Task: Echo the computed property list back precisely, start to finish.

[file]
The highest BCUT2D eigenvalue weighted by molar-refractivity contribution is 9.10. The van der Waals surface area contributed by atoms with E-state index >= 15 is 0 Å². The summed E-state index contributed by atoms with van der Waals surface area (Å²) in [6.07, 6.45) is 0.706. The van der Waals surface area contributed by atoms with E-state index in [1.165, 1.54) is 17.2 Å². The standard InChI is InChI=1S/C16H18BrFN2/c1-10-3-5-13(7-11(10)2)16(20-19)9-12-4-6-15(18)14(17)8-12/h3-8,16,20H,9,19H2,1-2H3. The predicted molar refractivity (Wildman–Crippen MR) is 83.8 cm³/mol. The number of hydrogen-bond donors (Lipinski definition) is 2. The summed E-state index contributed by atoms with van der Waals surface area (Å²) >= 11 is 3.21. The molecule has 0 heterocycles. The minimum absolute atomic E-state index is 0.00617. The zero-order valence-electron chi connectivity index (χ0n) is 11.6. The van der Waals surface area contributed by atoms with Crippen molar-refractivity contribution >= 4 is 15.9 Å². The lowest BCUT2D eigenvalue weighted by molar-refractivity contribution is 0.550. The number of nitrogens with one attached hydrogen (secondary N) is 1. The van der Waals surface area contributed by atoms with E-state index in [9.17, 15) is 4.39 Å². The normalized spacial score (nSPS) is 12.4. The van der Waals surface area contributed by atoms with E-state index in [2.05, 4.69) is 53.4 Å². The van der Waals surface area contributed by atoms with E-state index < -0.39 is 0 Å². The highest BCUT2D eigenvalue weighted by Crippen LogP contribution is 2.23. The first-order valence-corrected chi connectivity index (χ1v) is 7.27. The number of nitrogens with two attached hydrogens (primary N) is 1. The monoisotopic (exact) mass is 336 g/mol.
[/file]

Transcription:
The highest BCUT2D eigenvalue weighted by molar-refractivity contribution is 9.10. The van der Waals surface area contributed by atoms with E-state index >= 15 is 0 Å². The summed E-state index contributed by atoms with van der Waals surface area (Å²) in [6.07, 6.45) is 0.706. The van der Waals surface area contributed by atoms with E-state index in [1.165, 1.54) is 17.2 Å². The standard InChI is InChI=1S/C16H18BrFN2/c1-10-3-5-13(7-11(10)2)16(20-19)9-12-4-6-15(18)14(17)8-12/h3-8,16,20H,9,19H2,1-2H3. The predicted molar refractivity (Wildman–Crippen MR) is 83.8 cm³/mol. The number of hydrogen-bond donors (Lipinski definition) is 2. The summed E-state index contributed by atoms with van der Waals surface area (Å²) >= 11 is 3.21. The molecule has 0 heterocycles. The minimum absolute atomic E-state index is 0.00617. The zero-order valence-electron chi connectivity index (χ0n) is 11.6. The van der Waals surface area contributed by atoms with Crippen molar-refractivity contribution >= 4 is 15.9 Å². The lowest BCUT2D eigenvalue weighted by molar-refractivity contribution is 0.550. The number of nitrogens with one attached hydrogen (secondary N) is 1. The van der Waals surface area contributed by atoms with E-state index in [9.17, 15) is 4.39 Å². The normalized spacial score (nSPS) is 12.4. The van der Waals surface area contributed by atoms with E-state index in [2.05, 4.69) is 53.4 Å². The van der Waals surface area contributed by atoms with E-state index < -0.39 is 0 Å². The highest BCUT2D eigenvalue weighted by Crippen LogP contribution is 2.23. The first-order valence-corrected chi connectivity index (χ1v) is 7.27. The number of nitrogens with two attached hydrogens (primary N) is 1. The monoisotopic (exact) mass is 336 g/mol.